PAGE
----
Crafting Inspiring Spaces and Brands with Swoon, The Studio

Dive into the design minds of Swoon, the multi-disciplinary design studio known for their expertise in luxury branding, interior design, and art direction. 

On this episode of Leaning In, host Cassie King, Trademark’s Senior Director of Design & Placemaking, is joined by Kevin Thomas & Lauren Cadieux of Swoon, the studio. The conversation explores the studio’s signature approach that blends brand with interior design in their breathtaking residential, commercial, and historical projects like the Driskill Hotel and Galleria Dallas’ brand refresh and renovation.

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Swoon, the Studio


Terry Montesi:  Welcome to Leaning In, the commercial real estate podcast hosted by Trademark Property Company. Join me, Terry Montesi, CEO and founder of Trademark and other Trademark leaders as we talk to industry experts about the future of retail, multifamily, and mixed-use real estate. Thanks for checking us out. And now it’s time to lean in.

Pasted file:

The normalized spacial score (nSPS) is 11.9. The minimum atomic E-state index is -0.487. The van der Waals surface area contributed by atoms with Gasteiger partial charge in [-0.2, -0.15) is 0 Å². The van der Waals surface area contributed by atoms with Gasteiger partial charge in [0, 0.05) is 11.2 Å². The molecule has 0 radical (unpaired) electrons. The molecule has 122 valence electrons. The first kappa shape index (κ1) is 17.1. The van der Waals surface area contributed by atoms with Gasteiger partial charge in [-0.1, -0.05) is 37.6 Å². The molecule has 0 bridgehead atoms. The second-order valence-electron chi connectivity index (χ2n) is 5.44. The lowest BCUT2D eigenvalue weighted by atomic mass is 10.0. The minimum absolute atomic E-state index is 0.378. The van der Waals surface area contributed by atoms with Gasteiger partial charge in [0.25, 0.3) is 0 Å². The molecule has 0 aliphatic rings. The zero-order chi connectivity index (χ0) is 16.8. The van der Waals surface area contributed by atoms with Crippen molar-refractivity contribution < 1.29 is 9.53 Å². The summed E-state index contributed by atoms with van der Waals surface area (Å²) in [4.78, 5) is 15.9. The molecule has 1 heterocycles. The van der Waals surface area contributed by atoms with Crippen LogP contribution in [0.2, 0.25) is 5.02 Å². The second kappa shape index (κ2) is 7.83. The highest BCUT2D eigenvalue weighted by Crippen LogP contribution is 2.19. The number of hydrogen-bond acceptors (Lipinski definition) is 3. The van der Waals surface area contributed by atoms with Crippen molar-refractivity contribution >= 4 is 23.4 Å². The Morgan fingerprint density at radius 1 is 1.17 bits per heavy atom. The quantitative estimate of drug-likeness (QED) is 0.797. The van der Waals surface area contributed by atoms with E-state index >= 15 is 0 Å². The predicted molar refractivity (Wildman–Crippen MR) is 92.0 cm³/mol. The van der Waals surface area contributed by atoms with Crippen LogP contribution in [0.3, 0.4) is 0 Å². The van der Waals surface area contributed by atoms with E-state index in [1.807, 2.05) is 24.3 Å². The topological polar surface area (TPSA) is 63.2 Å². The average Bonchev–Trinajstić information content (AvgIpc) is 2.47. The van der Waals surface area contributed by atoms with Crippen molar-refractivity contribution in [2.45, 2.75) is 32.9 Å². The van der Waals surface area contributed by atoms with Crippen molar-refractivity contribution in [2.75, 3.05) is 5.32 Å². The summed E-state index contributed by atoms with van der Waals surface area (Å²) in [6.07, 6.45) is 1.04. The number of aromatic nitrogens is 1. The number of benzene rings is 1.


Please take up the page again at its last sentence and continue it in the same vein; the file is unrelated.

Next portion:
Cassie King:  Hello, I’m Cassie King, Trademark’s Senior Director of Design and Placemaking and today’s host on Leaning In. We have a pair of guests with us today: Kevin Thomas, a Principal at Swoon Studio, and his colleague, Lauren Cadieux, Associate Director of Interior Design and Architecture. Swoon, the Studio stands as a beacon in the design world, admired for its trailblazing approach to luxury branding, interior design, and art direction. In today’s dialogue, we’ll peel back the layers of their unique roles, explore the mechanics of their creative process, and revisit our collective experiences from projects such as the Galleria in Dallas.